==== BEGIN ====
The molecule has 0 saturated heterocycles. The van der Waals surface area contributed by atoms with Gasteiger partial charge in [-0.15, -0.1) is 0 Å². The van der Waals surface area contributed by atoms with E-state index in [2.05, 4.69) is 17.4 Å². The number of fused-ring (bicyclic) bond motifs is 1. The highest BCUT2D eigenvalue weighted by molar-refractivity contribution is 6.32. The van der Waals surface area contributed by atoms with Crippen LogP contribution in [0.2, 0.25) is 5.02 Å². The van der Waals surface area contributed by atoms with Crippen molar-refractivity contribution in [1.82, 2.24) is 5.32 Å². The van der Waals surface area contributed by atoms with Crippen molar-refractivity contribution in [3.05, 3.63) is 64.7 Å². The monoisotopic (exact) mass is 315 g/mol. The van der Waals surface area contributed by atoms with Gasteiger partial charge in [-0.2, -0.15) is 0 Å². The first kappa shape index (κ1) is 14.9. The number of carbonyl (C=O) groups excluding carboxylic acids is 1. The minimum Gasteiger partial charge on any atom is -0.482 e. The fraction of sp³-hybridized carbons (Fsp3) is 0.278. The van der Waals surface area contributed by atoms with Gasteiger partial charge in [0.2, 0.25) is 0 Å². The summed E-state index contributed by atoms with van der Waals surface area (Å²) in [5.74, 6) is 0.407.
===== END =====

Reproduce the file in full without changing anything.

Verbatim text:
The molecule has 0 saturated heterocycles. The van der Waals surface area contributed by atoms with Gasteiger partial charge in [-0.15, -0.1) is 0 Å². The van der Waals surface area contributed by atoms with E-state index in [2.05, 4.69) is 17.4 Å². The number of fused-ring (bicyclic) bond motifs is 1. The highest BCUT2D eigenvalue weighted by molar-refractivity contribution is 6.32. The van der Waals surface area contributed by atoms with Crippen LogP contribution in [0.2, 0.25) is 5.02 Å². The van der Waals surface area contributed by atoms with Crippen molar-refractivity contribution in [1.82, 2.24) is 5.32 Å². The van der Waals surface area contributed by atoms with Crippen molar-refractivity contribution in [3.05, 3.63) is 64.7 Å². The monoisotopic (exact) mass is 315 g/mol. The van der Waals surface area contributed by atoms with Gasteiger partial charge in [-0.2, -0.15) is 0 Å². The first kappa shape index (κ1) is 14.9. The number of carbonyl (C=O) groups excluding carboxylic acids is 1. The minimum Gasteiger partial charge on any atom is -0.482 e. The fraction of sp³-hybridized carbons (Fsp3) is 0.278. The van der Waals surface area contributed by atoms with Gasteiger partial charge in [0.2, 0.25) is 0 Å². The summed E-state index contributed by atoms with van der Waals surface area (Å²) in [5.74, 6) is 0.407.